Consumer Decision-Making Styles of Young-Adult Chinese

By Fan, Jessie X.; Xiao, Jing J. | The Journal of Consumer Affairs, Winter 1998 | Go to article overview

Consumer Decision-Making Styles of Young-Adult Chinese

Fan, Jessie X., Xiao, Jing J., The Journal of Consumer Affairs

With China's rapid economic growth, more consumer products are becoming available, many of which are new and technologically complicated. The changing market structure of the transitional economy in China makes it very difficult for consumers to choose products. The coexistence of the old centrally planned economy and the emerging market economy causes the consumer commodity market to be neither perfectly competitive nor effectively regulated. Counterfeit products are quite common, and the system of consumer protection and services, although improving, is still primitive. Caveat Emptor is the rule of thumb for consumers to follow, especially because it is very difficult for a consumer to return a product once purchased. Given this unique market environment, how do Chinese consumers make purchasing decisions? How are the processes of consumer decision making different for Chinese consumers compared to consumers in other nations? Are these differences caused by situational or cultural differences? This study attempts to answer these questions.


Although the decision-making styles of Chinese consumers have not been studied in a scholarly context, literature on consumer decisionmaking styles using U.S. and Korean data can be found. According to Sproles and Kendall (1986), a consumer decision-making style is defined as a mental orientation characterizing a consumer's approach to making consumer choices. Broadly speaking, there are three types of approaches in studying consumer decision-making styles: the psychographic/lifestyle approach, which identifies hundreds of characteristics related to consumer behavior; the consumer typology approach, which classifies consumers into several types; and the consumer characteristics approach, which focuses on different cognitive dimensions of consumer decision making. For a review of these different approaches, see Sproles and Kendall (1986).

Building on the literature related to consumer decision making in the field of marketing and consumer studies (Maynes 1976; Miller 1981; Sproles 1979; Thorelli, Becker, and Engledow 1975), Sproles (1985) identified nine decision-making style traits and developed a 50-item instrument using the consumer characteristics approach. Using data collected from 111 undergraduate women in two classes at the University of Arizona and employing a factor analysis technique, Sproles (1985) found that six out of the nine traits were confirmed to be present. In a later study, Sproles and Kendall (1986) used a similar approach with a slightly revised model of consumer decision making with eight dimensions. An instrument of 48 items was developed. Each dimension of consumer decision making was represented by six questions. The questionnaire was administered to 482 students in 29 home economics classes in five high schools in the Tucson, Arizona area. The eight-factor model was confirmed by a factor analysis using the survey data, although not all questions were deemed to be useful in representing intended dimensions of a consumer styles inventory (CSI). The eight dimensions included in the CSI were (1) perfectionism or high-quality consciousness, (2) brand consciousness, (3) novelty-fashion consciousness, (4) recreational, hedonistic shopping consciousness, (5) price and "value for money" shopping consciousness, (6) impulsiveness, (7) confusion from overchoice, and (8) habitual, brand-loyal orientation toward consumption.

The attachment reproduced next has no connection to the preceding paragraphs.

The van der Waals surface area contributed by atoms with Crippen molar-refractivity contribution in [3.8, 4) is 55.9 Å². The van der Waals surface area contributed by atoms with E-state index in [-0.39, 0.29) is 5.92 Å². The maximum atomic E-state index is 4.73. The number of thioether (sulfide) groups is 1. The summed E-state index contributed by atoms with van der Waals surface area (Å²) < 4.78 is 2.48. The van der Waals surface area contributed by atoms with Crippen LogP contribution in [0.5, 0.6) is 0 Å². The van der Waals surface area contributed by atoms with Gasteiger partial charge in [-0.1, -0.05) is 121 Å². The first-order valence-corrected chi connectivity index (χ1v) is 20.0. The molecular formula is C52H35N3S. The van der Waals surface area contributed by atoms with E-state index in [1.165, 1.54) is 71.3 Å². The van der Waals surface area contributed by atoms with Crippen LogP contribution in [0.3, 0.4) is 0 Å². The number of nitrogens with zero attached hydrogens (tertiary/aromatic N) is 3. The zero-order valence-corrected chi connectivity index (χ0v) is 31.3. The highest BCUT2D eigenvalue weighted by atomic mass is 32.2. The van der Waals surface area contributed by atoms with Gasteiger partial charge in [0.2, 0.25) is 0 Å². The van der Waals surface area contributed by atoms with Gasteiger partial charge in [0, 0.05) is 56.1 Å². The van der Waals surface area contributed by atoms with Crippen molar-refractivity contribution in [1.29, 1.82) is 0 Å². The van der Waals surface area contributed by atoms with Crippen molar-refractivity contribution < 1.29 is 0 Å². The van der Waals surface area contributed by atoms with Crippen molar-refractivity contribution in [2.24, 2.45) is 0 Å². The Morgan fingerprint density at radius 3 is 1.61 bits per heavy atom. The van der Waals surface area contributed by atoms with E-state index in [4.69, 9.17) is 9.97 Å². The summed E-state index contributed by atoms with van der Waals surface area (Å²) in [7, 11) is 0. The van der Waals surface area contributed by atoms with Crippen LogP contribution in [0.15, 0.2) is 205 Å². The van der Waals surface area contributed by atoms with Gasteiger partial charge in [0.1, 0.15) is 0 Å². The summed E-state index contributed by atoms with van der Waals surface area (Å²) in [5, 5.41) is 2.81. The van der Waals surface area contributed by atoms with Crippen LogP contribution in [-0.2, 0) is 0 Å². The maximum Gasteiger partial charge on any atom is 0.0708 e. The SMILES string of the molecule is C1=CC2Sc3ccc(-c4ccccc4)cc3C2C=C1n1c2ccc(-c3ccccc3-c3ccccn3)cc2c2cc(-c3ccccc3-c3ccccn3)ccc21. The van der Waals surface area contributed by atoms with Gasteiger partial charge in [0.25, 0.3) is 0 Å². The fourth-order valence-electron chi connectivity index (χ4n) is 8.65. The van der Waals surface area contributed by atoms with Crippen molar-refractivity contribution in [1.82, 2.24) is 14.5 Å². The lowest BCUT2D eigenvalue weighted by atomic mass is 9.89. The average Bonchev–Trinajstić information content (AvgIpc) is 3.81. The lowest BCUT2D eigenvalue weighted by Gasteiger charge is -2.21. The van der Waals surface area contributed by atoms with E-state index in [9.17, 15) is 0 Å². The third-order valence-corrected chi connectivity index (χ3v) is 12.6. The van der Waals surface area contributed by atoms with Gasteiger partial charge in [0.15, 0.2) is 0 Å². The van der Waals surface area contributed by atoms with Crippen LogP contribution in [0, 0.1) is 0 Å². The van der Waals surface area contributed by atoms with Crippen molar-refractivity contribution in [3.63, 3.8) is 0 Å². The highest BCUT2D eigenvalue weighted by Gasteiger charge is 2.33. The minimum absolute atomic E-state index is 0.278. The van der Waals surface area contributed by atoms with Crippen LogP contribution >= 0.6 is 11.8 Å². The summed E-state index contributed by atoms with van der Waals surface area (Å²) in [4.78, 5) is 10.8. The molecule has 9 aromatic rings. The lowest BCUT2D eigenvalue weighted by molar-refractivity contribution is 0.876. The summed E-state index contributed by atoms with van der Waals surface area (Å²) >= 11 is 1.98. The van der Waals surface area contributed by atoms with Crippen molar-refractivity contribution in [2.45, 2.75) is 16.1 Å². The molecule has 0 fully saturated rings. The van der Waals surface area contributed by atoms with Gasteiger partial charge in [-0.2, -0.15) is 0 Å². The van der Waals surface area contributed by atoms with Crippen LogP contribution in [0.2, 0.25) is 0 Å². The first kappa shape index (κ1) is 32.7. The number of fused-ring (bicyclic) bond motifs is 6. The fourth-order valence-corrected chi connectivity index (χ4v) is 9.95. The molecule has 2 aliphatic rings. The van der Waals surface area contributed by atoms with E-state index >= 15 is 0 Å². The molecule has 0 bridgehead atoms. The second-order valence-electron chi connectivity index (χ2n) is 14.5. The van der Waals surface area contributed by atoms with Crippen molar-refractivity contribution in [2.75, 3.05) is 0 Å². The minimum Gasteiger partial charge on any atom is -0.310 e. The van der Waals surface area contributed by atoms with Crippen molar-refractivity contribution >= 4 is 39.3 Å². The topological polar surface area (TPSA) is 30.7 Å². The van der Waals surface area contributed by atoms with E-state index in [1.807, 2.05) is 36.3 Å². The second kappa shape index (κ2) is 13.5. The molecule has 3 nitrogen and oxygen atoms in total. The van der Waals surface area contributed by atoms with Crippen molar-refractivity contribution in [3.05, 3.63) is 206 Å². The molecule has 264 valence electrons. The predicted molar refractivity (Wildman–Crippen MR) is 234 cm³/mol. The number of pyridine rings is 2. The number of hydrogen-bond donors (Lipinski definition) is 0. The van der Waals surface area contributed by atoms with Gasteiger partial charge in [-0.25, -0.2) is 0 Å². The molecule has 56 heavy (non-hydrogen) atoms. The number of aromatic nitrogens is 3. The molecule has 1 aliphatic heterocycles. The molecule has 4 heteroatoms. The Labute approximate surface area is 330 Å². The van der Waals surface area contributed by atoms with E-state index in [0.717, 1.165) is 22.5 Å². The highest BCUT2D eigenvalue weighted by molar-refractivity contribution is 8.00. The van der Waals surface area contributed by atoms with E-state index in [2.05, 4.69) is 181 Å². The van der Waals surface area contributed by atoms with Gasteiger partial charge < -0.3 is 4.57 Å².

To verify Sproles and Kendall's (1986) results and to compare consumer decision-making styles between young consumers in Korea and the United States, Hafstrom, Chae and Chung (1992) collected data in Korea using a questionnaire similar to the one used by Sproles and Kendall (1986). The set of 44 items was administered to 310 randomly selected college students at four universities in Taegu, Korea, in 1989. Using the same eight-factor conceptual framework and analytical methods as those of Sproles and Kendall (1986), Hafstrom et al. …

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